Some critics, including St. Louis County Executive Charlie Dooley, questioned McCulloch's ability to be objective in the Ferguson case. They wondered if the loss of his father in such circumstances creates a built-in bias.
MISSOURI STATE HIGHWAY PATROL CAPT. RON JOHNSON
During a 27-year career, Capt. Ron Johnson rose from patrolman to chief of the 11-county division of the Missouri State Highway Patrol that includes St. Louis and its suburbs.
Back in August, Gov. Jay Nixon appointed Johnson to take command of security in Ferguson. That decision came after complaints that authorities were too heavy-handed with protesters when St. Louis County police were in charge.
Johnson's calm but commanding presence drew high praise from many observers. When Johnson, who is black, walked down the streets of Ferguson with protesters, many demonstrators shook his hand or posed for photos with him. He reminded locals of his Ferguson roots and suggested that he, too, had lessons to learn from the case.
"We all ought to be thanking the Browns for Michael, because Michael's going to make it better for our sons, so they can be better black men," he said in August.
He also apologized to Brown's family.
"I wear this uniform, and I should stand up here and say that I'm sorry," he said.
MISSOURI GOV. JAY NIXON
Gov. Jay Nixon, a Democrat who served four terms as attorney general, drew some criticism in the days immediately after the shooting for keeping a low profile, but he soon moved to the forefront, putting state police in charge of security and then calling in the National Guard to help quell the violence.
ATTORNEY BENJAMIN CRUMP
Benjamin Crump became a national figure when he represented the family of Trayvon Martin, the Florida teenager fatally shot by a neighborhood-watch organizer in 2012. Now he is back in the spotlight, representing Brown's family in another racially charged death.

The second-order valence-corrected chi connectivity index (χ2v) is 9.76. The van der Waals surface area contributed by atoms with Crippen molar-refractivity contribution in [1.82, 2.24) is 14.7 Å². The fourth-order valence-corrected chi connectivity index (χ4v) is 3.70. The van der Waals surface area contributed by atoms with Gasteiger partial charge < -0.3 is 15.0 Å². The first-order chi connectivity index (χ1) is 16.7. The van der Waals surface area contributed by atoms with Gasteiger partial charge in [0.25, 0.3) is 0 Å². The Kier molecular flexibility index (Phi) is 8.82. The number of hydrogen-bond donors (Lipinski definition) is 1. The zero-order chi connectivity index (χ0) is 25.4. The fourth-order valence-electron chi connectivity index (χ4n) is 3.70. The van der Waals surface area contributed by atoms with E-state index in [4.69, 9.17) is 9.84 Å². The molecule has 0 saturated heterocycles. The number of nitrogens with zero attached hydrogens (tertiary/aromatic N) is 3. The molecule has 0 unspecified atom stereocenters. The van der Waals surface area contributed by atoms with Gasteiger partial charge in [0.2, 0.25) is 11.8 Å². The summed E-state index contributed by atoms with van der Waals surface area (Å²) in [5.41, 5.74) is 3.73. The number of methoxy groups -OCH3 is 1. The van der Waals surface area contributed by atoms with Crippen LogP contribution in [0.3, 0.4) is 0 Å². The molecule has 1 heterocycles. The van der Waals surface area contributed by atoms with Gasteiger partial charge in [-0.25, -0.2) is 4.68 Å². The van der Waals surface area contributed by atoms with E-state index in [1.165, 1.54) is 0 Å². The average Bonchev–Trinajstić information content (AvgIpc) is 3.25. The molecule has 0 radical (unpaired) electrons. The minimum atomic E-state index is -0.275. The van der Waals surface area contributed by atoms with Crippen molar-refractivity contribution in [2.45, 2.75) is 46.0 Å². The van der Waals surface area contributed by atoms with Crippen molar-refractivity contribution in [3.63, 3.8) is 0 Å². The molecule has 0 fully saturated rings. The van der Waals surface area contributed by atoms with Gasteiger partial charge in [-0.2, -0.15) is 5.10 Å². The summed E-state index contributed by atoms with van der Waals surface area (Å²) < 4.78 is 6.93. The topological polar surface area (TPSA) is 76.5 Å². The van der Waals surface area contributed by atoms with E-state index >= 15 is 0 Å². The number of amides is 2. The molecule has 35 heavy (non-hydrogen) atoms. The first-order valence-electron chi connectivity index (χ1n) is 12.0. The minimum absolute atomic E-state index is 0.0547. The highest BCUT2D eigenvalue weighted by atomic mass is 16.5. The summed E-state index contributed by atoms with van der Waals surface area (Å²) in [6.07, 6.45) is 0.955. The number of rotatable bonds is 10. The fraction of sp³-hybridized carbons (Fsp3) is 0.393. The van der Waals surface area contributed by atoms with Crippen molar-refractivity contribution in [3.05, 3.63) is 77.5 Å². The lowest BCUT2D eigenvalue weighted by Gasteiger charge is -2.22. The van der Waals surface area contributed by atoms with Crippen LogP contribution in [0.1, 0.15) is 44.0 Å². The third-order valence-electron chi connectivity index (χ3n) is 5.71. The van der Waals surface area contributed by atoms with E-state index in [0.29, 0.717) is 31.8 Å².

Crump was born in North Carolina, one of nine children. Now based in Tallahassee, Florida, he seems to fight back his own emotions as he talks about the loss suffered by Brown's parents.
"I don't want to sugarcoat it," Crump said in August. Brown "was executed in broad daylight."
ATTORNEY GENERAL ERIC HOLDER
Almost from the outset, Attorney General Eric Holder showed strong interest in Brown's death.
Two days after the shooting, Holder said the case deserved a full review and dispatched a Justice Department team to Ferguson to try to calm tensions. The department soon launched its own civil rights investigation. The agency announced Wednesday that Wilson would not be charged with any civil-rights violations in Brown's death but released a sharply critical report on racial bias in the city's police force.
Holder ordered a federal medical examiner to perform a third autopsy on Brown and called the Brown family to express his condolences. He said aggressively pursuing these types of investigations is "critical for preserving trust between law enforcement and the communities they serve."